Regions that showed higher activation included:
- The amygdala: associated with threat response and intense emotions like anger/fear (the brain’s “alarm system”)
- The precuneus: associated with self-consciousness, anxiety, and worry.
In a separate study examining the effects of mindfulness on the brain, researchers found that mindfulness had almost precisely the opposite effects on the brain. Participants in an 8-week mindfulness training program demonstrated increased density of gray matter (using fMRI imaging) in the following regions of the brain:
- The pre-frontal cortex
- The anterior cingulate
- The hippocampus (associated with learning and memory)
Regions that showed decreased activation after mindfulness training included:
- The amygdala
- The “default mode network” (A network of brain structures, including the precuneus, thought to be activated by ‘default’ when the brain is not otherwise engaged in a task; associated with daydreaming and “mind-wandering” - active when thinking about self/others, remembering the past, and planning for the future).
So, is mindfulness the silver bullet we’ve been waiting for to cure all of our woes? Well, no - sorry to disappoint. It is, however, one of the most cost-effective, scalable, replicable and evidence-based interventions we can readily incorporate into every level of health care - from prevention in elementary schools to trauma and addiction treatment in hospitals.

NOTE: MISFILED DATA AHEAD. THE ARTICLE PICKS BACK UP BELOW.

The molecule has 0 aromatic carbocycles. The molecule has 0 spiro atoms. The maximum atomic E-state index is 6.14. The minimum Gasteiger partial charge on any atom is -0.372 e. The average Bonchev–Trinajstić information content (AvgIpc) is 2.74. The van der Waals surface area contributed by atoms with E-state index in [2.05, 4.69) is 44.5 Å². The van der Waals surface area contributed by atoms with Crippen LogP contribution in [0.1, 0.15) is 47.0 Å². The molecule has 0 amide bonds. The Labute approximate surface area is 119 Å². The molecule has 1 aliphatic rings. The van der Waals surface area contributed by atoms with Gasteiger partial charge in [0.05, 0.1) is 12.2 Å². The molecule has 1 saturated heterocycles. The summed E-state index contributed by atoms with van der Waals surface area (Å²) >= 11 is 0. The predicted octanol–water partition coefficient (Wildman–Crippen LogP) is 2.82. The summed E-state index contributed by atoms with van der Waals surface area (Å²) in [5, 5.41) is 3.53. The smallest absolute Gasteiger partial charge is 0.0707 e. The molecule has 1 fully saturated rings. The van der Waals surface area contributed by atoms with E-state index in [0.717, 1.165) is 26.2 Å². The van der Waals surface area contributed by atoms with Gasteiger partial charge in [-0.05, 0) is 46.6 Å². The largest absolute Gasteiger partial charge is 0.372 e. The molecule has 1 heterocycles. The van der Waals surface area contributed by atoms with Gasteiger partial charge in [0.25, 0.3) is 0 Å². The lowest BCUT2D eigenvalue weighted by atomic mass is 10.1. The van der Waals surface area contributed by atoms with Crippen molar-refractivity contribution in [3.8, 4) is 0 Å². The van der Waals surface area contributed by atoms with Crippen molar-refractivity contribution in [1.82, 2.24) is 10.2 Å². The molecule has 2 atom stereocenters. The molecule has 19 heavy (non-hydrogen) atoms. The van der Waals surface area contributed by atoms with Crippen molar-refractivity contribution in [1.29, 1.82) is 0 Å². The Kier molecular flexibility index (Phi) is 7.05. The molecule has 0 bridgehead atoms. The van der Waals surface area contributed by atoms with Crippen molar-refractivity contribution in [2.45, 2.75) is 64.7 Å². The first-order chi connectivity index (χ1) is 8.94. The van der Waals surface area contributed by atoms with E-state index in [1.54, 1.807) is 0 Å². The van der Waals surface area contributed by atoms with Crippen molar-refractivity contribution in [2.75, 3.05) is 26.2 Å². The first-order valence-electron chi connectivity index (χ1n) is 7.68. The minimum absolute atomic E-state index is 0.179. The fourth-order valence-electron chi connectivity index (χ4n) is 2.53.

The simple practice of turning your attention to the present moment - your breath, the sounds you hear, the sensations you feel - can actually physically change the structure of your brain and counteract the effects of stress and trauma in less than 8 weeks. Studies are now revealing that mindfulness-based therapy is more effective than anti-depressants and cognitive behavioral therapy combined in treating PTSD. Even better, the results are permanent as long as participants continue to practice mindfulness in their daily lives.
Two caveats to consider: someone must be physically and emotionally safe in order to begin practicing mindfulness and/or treating trauma. Mental illnesses, especially PTSD, function as natural defensive mechanisms in response to overwhelming and unsafe environments. Thus, increasing self-awareness (mindfulness) in an unsafe situation would only serve to further destabilize an individual. Second, as Dr. van der Kolk states, mindfulness is only useful when accompanied by a sense of self-love and self-compassion. Mindfulness requires the ability to non-judgmentally notice all sensation, thought and emotion in the present moment - including self-critical thoughts, difficult emotions, and painful sensations. If we increase awareness without a sense of compassion for these difficult experiences we are also more likely to cause more harm than good.
So, while we cannot look to mindfulness as a panacea, the benefits of mindfulness for treating a wide variety of mental and physical health issues has been well documented. If trauma is an illness of not being fully alive and present in the moment, then mindfulness presents a clear path for practicing engagement with the present moment. The beauty of mindfulness is that these benefits can be experienced directly - the number of apps, courses, books and podcasts now available make it a highly accessible practice. Simply find a way that works for you and begin to notice the benefits you receive in your daily life.